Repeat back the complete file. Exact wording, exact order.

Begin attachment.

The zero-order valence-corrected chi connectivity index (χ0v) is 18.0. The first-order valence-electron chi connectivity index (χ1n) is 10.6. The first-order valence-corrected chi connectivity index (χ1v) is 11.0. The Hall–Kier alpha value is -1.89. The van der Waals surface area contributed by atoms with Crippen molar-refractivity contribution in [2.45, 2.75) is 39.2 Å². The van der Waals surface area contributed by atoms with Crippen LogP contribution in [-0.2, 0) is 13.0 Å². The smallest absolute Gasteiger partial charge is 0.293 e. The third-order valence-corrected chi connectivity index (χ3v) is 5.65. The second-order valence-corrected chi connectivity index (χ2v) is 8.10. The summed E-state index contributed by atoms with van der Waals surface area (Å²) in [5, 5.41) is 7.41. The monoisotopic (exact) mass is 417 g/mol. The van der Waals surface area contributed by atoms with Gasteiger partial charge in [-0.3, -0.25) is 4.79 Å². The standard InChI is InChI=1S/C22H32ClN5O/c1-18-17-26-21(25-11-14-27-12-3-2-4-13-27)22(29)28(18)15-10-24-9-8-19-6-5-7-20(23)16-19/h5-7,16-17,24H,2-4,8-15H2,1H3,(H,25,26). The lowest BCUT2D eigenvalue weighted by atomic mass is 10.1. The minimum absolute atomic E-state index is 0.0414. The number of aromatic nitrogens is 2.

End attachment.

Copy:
The zero-order valence-corrected chi connectivity index (χ0v) is 18.0. The first-order valence-electron chi connectivity index (χ1n) is 10.6. The first-order valence-corrected chi connectivity index (χ1v) is 11.0. The Hall–Kier alpha value is -1.89. The van der Waals surface area contributed by atoms with Crippen molar-refractivity contribution in [2.45, 2.75) is 39.2 Å². The van der Waals surface area contributed by atoms with Crippen LogP contribution in [-0.2, 0) is 13.0 Å². The smallest absolute Gasteiger partial charge is 0.293 e. The third-order valence-corrected chi connectivity index (χ3v) is 5.65. The second-order valence-corrected chi connectivity index (χ2v) is 8.10. The summed E-state index contributed by atoms with van der Waals surface area (Å²) in [5, 5.41) is 7.41. The monoisotopic (exact) mass is 417 g/mol. The van der Waals surface area contributed by atoms with Gasteiger partial charge in [-0.3, -0.25) is 4.79 Å². The standard InChI is InChI=1S/C22H32ClN5O/c1-18-17-26-21(25-11-14-27-12-3-2-4-13-27)22(29)28(18)15-10-24-9-8-19-6-5-7-20(23)16-19/h5-7,16-17,24H,2-4,8-15H2,1H3,(H,25,26). The lowest BCUT2D eigenvalue weighted by atomic mass is 10.1. The minimum absolute atomic E-state index is 0.0414. The number of aromatic nitrogens is 2.